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A lot of personal finance is warning people about risk, and no risk has been talked about more in the past dozen or so years than rising interest rates.

Also, no risk has been more overblown. By me, by economists and others. The expectation of higher rates over the past dozen or so years has been confounded repeatedly by economic disappointments.

As the pandemic grinds on, we’re starting to hear more about expectations for higher rates ahead. That’s why it’s a good time to have a hard realist’s discussion about the rate outlook for borrowers and savers.

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We need higher interest rates because the rates of today are too low to be permanent. They inflated house prices to shocking levels and strangled returns for seniors and others who need to keep money safe while generating some income. Higher rates would be a strong back-to-normal sign after all the pandemic-driven upheaval.

If you’re a borrower, you should prepare for higher rates by the end of next year. Audit your household spending to find money that could be deployed if necessary to cover higher payments on mortgages, lines of credit and loans.

But nagging people about debts using the threat of higher rates is so lame. First off, it doesn’t work. If people feel they personally have economic stability, they will borrow more. We’ve seen that with home buying in the pandemic, and with other kinds of debt in prepandemic days.

Second, using the threat of higher rates to influence behaviour taps into an unpleasant moralistic strain of personal finance. Borrowing is sinful and higher rates are like a wrath of God punishment.

We borrow for all kinds of reasons: because our jobs don’t pay a fair wage and we can’t make ends meet; because of a family emergency such as a job loss; because it’s near impossible to pay for a renovation, a car or a house with cash; because we want to invest in ourselves or in financial assets such as stocks; because it is human nature to sometimes want more than we can afford; and because we’re submerged in messages delivered online and by social media to buy and consume.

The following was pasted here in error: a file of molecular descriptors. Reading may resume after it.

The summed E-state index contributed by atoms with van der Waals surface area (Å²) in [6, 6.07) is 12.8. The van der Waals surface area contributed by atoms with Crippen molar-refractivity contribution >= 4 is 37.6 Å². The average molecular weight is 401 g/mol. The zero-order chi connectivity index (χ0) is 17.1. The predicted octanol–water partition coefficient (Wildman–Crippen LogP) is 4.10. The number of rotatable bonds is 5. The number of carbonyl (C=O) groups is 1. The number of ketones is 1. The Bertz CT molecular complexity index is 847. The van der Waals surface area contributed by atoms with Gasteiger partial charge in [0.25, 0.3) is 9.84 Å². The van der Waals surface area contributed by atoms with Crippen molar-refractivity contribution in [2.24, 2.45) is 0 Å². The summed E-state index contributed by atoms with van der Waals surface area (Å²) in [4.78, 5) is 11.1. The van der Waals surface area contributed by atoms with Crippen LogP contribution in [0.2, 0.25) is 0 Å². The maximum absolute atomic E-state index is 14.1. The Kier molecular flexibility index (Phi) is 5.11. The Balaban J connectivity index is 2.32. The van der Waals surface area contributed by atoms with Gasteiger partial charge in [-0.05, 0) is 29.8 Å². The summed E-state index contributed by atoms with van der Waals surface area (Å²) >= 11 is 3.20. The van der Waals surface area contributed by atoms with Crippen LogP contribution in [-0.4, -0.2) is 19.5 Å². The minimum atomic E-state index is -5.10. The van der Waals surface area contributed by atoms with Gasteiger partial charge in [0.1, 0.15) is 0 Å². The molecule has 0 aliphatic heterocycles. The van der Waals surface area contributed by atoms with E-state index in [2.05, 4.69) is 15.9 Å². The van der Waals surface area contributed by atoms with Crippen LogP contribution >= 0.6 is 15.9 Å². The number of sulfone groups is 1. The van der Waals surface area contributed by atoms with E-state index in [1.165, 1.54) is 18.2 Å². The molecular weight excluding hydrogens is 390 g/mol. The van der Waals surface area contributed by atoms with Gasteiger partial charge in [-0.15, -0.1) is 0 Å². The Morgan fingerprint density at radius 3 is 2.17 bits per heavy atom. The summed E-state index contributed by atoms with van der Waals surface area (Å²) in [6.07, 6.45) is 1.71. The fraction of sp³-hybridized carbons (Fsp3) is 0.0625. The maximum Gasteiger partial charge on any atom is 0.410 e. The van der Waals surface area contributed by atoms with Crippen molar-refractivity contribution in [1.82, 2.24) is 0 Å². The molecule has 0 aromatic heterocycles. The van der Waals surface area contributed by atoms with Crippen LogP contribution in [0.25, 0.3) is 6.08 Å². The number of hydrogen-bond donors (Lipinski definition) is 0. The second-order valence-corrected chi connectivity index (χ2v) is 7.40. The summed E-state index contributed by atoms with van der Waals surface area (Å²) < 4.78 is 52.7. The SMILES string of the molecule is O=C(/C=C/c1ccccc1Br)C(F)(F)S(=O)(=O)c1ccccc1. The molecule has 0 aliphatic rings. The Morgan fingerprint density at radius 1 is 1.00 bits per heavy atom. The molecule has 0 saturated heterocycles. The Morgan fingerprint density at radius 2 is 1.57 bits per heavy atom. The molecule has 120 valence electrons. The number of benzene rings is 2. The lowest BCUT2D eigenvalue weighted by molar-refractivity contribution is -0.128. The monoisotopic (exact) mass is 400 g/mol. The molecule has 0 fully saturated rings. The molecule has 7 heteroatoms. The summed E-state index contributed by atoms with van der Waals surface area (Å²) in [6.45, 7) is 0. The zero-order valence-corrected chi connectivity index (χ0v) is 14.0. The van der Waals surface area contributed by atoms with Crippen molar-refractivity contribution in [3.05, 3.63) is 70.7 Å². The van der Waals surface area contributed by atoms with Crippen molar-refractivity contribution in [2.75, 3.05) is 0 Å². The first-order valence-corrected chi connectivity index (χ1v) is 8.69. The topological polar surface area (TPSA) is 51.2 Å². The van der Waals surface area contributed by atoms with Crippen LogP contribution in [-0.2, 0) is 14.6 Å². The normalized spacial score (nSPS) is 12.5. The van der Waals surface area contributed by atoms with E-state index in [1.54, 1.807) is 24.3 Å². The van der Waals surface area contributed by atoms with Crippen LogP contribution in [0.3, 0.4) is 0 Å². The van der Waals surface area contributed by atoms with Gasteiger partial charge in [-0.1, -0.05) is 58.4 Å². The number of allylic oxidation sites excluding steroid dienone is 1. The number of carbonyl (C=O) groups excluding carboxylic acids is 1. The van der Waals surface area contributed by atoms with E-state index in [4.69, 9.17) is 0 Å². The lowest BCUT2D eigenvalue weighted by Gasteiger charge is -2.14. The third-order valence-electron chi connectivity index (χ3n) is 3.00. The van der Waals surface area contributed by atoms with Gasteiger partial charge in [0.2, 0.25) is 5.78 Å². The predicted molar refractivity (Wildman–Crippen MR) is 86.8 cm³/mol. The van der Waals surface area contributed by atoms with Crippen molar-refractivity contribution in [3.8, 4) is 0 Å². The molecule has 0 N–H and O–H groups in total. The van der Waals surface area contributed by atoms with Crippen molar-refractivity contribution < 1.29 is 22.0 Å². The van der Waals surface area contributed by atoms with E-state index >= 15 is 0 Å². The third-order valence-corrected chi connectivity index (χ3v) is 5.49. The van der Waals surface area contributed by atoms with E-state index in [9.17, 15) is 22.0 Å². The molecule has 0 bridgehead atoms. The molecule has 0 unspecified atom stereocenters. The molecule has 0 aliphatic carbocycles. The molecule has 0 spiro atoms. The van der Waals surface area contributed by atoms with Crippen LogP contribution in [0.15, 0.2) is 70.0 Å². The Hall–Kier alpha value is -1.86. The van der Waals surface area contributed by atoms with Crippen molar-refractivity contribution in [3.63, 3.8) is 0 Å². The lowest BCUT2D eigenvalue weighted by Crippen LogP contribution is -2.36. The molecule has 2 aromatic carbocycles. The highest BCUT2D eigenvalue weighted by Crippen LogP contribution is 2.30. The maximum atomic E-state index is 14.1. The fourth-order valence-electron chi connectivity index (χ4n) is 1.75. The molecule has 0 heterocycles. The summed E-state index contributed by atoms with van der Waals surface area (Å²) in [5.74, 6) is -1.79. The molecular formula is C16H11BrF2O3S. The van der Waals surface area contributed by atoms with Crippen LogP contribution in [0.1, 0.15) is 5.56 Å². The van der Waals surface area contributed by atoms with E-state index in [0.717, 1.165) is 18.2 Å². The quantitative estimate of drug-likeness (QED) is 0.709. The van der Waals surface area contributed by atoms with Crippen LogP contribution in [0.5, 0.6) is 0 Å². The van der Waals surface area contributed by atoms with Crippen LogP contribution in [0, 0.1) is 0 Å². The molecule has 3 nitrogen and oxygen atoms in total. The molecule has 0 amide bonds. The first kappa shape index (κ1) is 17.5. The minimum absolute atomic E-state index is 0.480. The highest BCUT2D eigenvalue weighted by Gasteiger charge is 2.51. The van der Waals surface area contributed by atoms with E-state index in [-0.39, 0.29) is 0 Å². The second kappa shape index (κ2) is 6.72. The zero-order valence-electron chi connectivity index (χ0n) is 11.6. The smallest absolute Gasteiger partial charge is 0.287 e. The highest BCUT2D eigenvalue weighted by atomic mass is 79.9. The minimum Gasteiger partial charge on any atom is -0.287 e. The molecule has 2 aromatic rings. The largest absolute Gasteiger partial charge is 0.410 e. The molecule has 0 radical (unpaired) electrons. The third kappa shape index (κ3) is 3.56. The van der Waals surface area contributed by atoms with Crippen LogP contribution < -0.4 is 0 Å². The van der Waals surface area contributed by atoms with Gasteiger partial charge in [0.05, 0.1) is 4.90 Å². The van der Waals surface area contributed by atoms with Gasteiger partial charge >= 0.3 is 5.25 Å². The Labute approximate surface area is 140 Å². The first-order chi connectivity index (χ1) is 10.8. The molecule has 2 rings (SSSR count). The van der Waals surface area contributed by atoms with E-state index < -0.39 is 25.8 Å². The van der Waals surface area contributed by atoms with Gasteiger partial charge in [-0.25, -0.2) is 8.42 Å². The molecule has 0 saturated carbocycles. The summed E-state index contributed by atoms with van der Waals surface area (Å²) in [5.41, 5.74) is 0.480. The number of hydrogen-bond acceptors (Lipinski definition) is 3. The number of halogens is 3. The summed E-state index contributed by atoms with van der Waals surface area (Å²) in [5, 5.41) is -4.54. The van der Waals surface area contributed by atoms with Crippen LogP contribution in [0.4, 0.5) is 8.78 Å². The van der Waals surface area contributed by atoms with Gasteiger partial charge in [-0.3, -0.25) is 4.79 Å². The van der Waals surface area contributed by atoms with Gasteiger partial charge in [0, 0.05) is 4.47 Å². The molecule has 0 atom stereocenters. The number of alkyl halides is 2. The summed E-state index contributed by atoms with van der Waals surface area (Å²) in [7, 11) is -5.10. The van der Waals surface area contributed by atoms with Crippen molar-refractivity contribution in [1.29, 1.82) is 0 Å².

Enough with judging people. Let’s cool it on the warnings about an interest-rate reckoning and instead look at what might actually happen in the economy.

The most recent numbers were a letdown – the economy actually shrank from April through June and output remains lower than it was before the pandemic started. The Bank of Canada would have had this development in mind when it projected last week that its benchmark lending rate will remain at the current emergency lows until the second half of next year.

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The Bank of Canada’s overnight rate sets the trend for variable-rate mortgages and lines of credit. If you have those, you’ve got at least nine months of peace ahead of you.

Fixed-rate mortgages are influenced by what’s happening in the bond market. Check out the five-year Government of Canada bond if you want to get a sense of what’s in play for banks in setting five-year mortgage rates.

We began the year with five-year yields more than doubling, which suggested financial markets were convinced rates were headed higher in serious way. That conviction has waned, though. Yields are well ahead of year-ago levels, but off the peak of earlier this year.

The fourth wave of the pandemic has tempered optimism about a return to a normal world where, among other things, growth is sustained and rates can be adjusted accordingly. With no end in sight for the pandemic, economic disappointments remain possible.

Life after the 2008-09 global economic crisis may offer some insight about what’s ahead. There was an expectation that rates would rise from emergency lows, and they did – but in a slow, halting way that had to be interrupted temporarily with rate cuts back in 2015. It’s hard to remember now, but mortgage rates were actually trending lower before the pandemic began.

Normalcy equals higher rates – we’ll get there at some point. But for now, borrowers have some breathing room and savers are stuck. Rates on savings accounts and term deposits continue to edge lower, which is yet another interest-rate disappointment.

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